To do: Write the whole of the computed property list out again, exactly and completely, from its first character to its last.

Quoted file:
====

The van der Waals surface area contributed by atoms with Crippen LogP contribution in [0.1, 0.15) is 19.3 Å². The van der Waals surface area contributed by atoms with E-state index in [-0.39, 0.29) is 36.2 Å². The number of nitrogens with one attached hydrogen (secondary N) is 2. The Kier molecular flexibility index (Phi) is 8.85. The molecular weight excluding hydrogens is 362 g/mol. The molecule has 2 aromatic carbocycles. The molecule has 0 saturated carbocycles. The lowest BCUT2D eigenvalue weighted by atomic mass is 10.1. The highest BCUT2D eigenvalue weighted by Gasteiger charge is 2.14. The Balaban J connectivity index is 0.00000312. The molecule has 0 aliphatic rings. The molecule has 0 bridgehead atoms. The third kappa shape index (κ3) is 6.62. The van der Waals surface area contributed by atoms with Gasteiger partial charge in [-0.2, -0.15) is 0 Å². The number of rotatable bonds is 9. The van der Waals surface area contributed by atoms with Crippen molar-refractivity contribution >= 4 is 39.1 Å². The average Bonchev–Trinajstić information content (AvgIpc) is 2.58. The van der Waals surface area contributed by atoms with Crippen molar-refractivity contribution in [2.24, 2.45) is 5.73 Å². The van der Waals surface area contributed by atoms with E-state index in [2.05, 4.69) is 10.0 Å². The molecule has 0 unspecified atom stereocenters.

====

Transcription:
The van der Waals surface area contributed by atoms with Crippen LogP contribution in [0.1, 0.15) is 19.3 Å². The van der Waals surface area contributed by atoms with E-state index in [-0.39, 0.29) is 36.2 Å². The number of nitrogens with one attached hydrogen (secondary N) is 2. The Kier molecular flexibility index (Phi) is 8.85. The molecular weight excluding hydrogens is 362 g/mol. The molecule has 2 aromatic carbocycles. The molecule has 0 saturated carbocycles. The lowest BCUT2D eigenvalue weighted by atomic mass is 10.1. The highest BCUT2D eigenvalue weighted by Gasteiger charge is 2.14. The Balaban J connectivity index is 0.00000312. The molecule has 0 aliphatic rings. The molecule has 0 bridgehead atoms. The third kappa shape index (κ3) is 6.62. The van der Waals surface area contributed by atoms with Gasteiger partial charge in [-0.2, -0.15) is 0 Å². The number of rotatable bonds is 9. The van der Waals surface area contributed by atoms with Crippen molar-refractivity contribution >= 4 is 39.1 Å². The average Bonchev–Trinajstić information content (AvgIpc) is 2.58. The van der Waals surface area contributed by atoms with Crippen molar-refractivity contribution in [2.24, 2.45) is 5.73 Å². The van der Waals surface area contributed by atoms with E-state index in [2.05, 4.69) is 10.0 Å². The molecule has 0 unspecified atom stereocenters.